July 16, 2010
The Anatomy of Corporate Law
Posted by Gordon Smith

I am in London teaching a course called "Corporations: U.S. and Transnational Perspectives" through the Georgetown Law Center's Summer Program. The students are excellent, and the facilities -- classes at King's College, offices on High Holborn -- are nice. My apartment in Islington? Ok ... but shouldn't Baker's Row have a baker on it?

Anyway, the core of my course is US corporate law, and I am using my casebook to teach that, but I have enjoyed using the "transnational" aspect of the course as an excuse to read the second edition of Anatomy of Corporate Law, an excellent primer on comparative corporate law by Reinier Kraakman, John Armour, Paul Davies, Luca Enriques, Henry B. Hansmann, Gérard Hertig, Klaus J. Hopt, Hideki Kanda, and Edward B. Rock. That's a terrific lineup of authors, and they do not disappoint. The new edition is even better then the first, which I used five years ago to teach a similar class in Lund, Sweden.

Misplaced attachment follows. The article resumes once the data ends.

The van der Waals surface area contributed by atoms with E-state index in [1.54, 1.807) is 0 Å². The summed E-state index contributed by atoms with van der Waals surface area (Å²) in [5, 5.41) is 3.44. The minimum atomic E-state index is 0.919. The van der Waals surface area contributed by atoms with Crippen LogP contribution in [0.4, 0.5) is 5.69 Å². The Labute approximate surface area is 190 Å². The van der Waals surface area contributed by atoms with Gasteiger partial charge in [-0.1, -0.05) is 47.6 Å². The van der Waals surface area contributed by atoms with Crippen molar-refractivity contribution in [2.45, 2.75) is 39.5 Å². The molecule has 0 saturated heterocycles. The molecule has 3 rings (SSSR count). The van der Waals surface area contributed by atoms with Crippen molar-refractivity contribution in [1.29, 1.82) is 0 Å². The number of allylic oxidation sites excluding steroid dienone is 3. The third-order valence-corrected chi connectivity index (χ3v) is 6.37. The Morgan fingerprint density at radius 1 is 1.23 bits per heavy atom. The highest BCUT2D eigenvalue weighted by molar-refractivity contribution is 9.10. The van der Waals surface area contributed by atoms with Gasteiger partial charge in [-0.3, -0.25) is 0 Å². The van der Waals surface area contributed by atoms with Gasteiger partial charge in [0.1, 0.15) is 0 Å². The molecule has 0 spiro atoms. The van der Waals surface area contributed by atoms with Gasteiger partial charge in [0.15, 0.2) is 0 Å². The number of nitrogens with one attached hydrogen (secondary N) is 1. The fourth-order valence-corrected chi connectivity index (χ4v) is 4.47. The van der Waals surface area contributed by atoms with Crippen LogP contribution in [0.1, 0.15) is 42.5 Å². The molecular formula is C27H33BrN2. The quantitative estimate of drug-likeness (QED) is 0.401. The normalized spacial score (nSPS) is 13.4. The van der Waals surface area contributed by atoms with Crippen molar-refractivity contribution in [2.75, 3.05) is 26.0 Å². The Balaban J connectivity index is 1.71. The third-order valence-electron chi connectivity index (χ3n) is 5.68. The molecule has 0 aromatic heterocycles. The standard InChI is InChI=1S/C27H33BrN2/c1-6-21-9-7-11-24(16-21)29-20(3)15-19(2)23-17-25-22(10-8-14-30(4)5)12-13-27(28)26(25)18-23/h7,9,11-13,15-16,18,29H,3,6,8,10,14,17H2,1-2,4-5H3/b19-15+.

The book is well written and insightful, relying on a functional approach to compare the regulation of corporations in various jurisdictions. It bears the marks of deep, thoughtful conversations among sophisticated analysts. But it is accessible, less like a typical law review article than an essay in The Economist. If you are interested in adding a transnational perspective to your study of corporate law, I have a hard time imagining a better starting place.

Comparative Law, Corporate Governance, Corporate Law | Bookmark

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